Gulf of Aqaba
The Gulf of Aqaba (Arabic: خليج العقبة; transliterated: Khalyj al-'Aqabah), in Israel known as the Gulf of Eilat (Hebrew: מפרץ אילת, transliterated: Mifratz Eilat) is a large gulf of the Red Sea. It is located to the east of the Sinai peninsula and west of the Arabian peninsula. Egypt, Israel, Jordan, and Saudi Arabia all have coastlines on the Gulf of Aqaba. The Gulf serves as a connecting point for the African and Asian continents.
Prior to the 1994 Peace Accords between Jordan and Israel, there was little development in the Gulf's region due to historical long-standing violence. Knowledge of the Gulf’s physical, chemical, and biological processes was fragmentary until the agreement brought relative stability to the region. Since that time there has been massive commercial and industrial development, which weighs heavily on the its marine environment. The Gulf of Aqaba's logistical importance and its environmental concerns have required long-standing enemies to work together. Commitment to preserve and protect the region's fragile environment has resulted in cooperation not only between those who signed the peace treaty, but between all its border nations.
The Gulf of Aqaba, like the coastal waters of the Red Sea, is one of the world's premier diving locations. The area is especially rich in coral and other marine biodiversity. It also contains a number of underwater wrecks, some accidental shipwrecks, others vessels deliberately sunk in an effort to provide a habitat for marine organisms and bolster the local dive tourism industry.
The Gulf of Aqaba is one of two gulfs created by the Sinai Peninsula's bifurcation of the northern Red Sea; the Gulf of Suez lying to the west of the Sinai Peninsula and the Gulf of Aqaba lying to its east. It varies in width from 12 to 17 miles (19 to 27 km) and is 110 miles (177 km) long.
Geologically, the Gulf of Aqaba is an integral part of the Great Rift Valley, a geographical and geological feature running north to south for around 4000 miles (6,400 km), from northern Syria to central Mozambique in East Africa. Created by seismic activity along the Afro-Syrian Rift, it is a deep narrow body of water, which astronauts say is the most significant physical detail on the planet that is visible from space.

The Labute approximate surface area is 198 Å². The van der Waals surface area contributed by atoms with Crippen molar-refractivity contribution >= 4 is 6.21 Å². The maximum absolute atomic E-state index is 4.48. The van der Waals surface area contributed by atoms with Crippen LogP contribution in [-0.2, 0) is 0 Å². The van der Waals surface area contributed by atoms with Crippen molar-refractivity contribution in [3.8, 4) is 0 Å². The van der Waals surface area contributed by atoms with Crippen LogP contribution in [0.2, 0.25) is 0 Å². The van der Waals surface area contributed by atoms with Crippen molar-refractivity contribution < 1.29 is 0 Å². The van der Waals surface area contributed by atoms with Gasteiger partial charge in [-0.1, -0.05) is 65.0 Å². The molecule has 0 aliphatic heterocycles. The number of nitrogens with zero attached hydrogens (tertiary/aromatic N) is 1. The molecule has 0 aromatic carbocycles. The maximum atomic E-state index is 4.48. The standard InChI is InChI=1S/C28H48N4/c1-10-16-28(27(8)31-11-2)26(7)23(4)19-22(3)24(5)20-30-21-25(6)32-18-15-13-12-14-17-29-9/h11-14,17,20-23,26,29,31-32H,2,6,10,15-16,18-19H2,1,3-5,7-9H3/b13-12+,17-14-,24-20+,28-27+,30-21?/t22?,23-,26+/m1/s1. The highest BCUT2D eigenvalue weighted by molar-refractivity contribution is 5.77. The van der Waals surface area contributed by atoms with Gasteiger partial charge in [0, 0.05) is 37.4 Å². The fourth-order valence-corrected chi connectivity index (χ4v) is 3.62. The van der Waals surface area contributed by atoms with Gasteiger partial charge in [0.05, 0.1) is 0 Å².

The Gulf of Aqaba stretches north from the Straits of Tiran to a point where the border of Israel meets the borders of Egypt and Jordan. At this northern end of the Gulf are three important cities: Taba in Egypt, Eilat in Israel, and Aqaba in Jordan. All three cities serve both as strategically important commercial ports and as popular resort destinations for tourists seeking to enjoy the warm climate of the region. Further south, Haql is the largest Saudi Arabian city on the gulf. On Sinai, Sharm el-Sheikh and Dahab are the major centers.
Straits of Tiran
The Straits of Tiran (Arabic: مضيق تيران, Hebrew: מיצרי טיראן), are the narrow sea passages, about 8 miles (13 km) wide, between the Sinai and Arabian peninsulas which separates the Gulf of Aqaba from the Red Sea. It is named after Tiran Island located at its inflow, on which the Multinational Force and Observers has an observation post to monitor the compliance of Egypt in maintaining freedom of navigation of the straits as provided under the Israel-Egypt Peace Treaty.
Sanafir Island lies to the east of Tiran, southeast of the shallow strait between Tiran and Saudi Arabia.
Access to Jordan's only seaport of Aqaba and to Israel's only Indian Ocean seaport of Eilat is contingent upon passage through the Gulf of Aqaba, giving the Straits of Tiran strategic importance. Egypt's blockade of the Straits to Israeli ships and ships bound for Israel in 1956 and again in 1967 was a catalyst to the Suez Crisis in 1956 and the Six-Day War in 1967.